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    Can You Install Bollards On Private Land?

    Bollards on private residential property ng

    For those looking at installing some driveway bollards to secure your home and to prevent or deter car theft, even on private property, there’s a tonne of legal and regulatory hurdles that you need to first overcome. So, can you install driveway bollards on private land?

    Yes, you indeed can, but you need to make sure you’re wary of the legal permissions, compliance issues, and regulations involved here in the UK, thus making sure the installation process goes off without a hitch. The last thing you need to worry about is getting on the wrong side of the law, so here’s what you need to know about installing driveway bollards on private land in the UK…

    Planning Permissions

    For most private properties and on private land, you typically won’t require planning permissions to install a driveway bollard or two. However, there are some specific scenarios where you absolutely need to seek further approval prior to the installation.

    • If your property is a listed building, you must obtain consent and approval before making any alterations or renovations to the property. This includes installing driveway bollards, too.
    • Similarly, if your property is located within a conservation area, they face stricter regulations to ensure that these parcels of land are preserved. So, if you’re trying to install driveway bollards in these areas, ensure that you check with your local planning authority to enquire if further permissions are needed, and they’ll also be able to provide additional guidelines.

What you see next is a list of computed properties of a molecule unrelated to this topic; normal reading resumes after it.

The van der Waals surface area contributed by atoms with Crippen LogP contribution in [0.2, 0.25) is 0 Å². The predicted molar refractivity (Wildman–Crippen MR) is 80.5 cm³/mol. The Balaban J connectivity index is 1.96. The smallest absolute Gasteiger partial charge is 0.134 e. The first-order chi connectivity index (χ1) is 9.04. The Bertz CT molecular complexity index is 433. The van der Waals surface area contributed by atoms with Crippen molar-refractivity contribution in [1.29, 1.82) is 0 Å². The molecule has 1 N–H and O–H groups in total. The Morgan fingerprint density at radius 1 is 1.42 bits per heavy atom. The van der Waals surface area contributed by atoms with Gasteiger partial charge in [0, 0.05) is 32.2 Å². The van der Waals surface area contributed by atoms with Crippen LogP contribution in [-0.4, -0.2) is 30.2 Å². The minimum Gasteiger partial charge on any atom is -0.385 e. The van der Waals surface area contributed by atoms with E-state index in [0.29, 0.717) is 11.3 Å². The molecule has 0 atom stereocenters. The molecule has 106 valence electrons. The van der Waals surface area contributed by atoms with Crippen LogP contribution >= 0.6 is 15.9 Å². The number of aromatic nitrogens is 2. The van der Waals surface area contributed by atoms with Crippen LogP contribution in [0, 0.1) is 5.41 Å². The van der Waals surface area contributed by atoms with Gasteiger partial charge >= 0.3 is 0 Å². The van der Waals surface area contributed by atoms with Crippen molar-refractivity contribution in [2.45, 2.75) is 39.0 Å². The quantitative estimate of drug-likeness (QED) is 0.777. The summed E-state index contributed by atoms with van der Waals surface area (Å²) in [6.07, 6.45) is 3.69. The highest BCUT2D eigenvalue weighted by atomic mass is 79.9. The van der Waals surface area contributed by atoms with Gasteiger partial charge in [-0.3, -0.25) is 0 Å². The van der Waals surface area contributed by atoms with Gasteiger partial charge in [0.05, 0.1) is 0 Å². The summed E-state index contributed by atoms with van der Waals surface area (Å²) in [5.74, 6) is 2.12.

Still, even if your property is on fully private land owned by you, I find that it’s good practice to always consult with your local planning office. A bit of red tape at the start of the project ought to at least prevent any issues or misunderstandings down the line.

    In addition to acquiring planning permissions, if you’re planning to install driveway bollards that are close to public vehicular access or pedestrian pathways, you may need to also consult the local highway authority. Any bollards that you wish to install, even on private land, mustn’t impede pedestrian foot traffic or vehicles trying to pass by.

    Obstructions also include sightlines, your bollards can’t interfere with motorists’ sightlines, as this can pose a serious hazard. In short, your bollards, once installed, can’t prevent the free-flowing movement of pedestrians and vehicles in nearby public land. Otherwise, if the installation does affect nearby pavements, and shared driveways or pathways, you’ll need to apply for additional permissions.

    Leasehold Properties

    Aside from installing driveway bollards on private land, what about leasehold properties? Well, it’s not nearly as straightforward, but it starts with obtaining the necessary permissions and approval from the freeholder, or the property management company. This is essential before you begin installing any bollards on the property.

    Make sure you read up on and review your lease agreement terms beforehand. This should contain all the necessary guidelines, as well as the restrictions and requirements for making modifications to your leasehold property.

    Once you’ve understood what restrictions are in place, spend some time contacting your landlord, freeholder, or the property management company, and get written consent and approval from them for the installation. This might be a bit of a headache, as they may require you to submit detailed plans for the installation of those bollards on your property.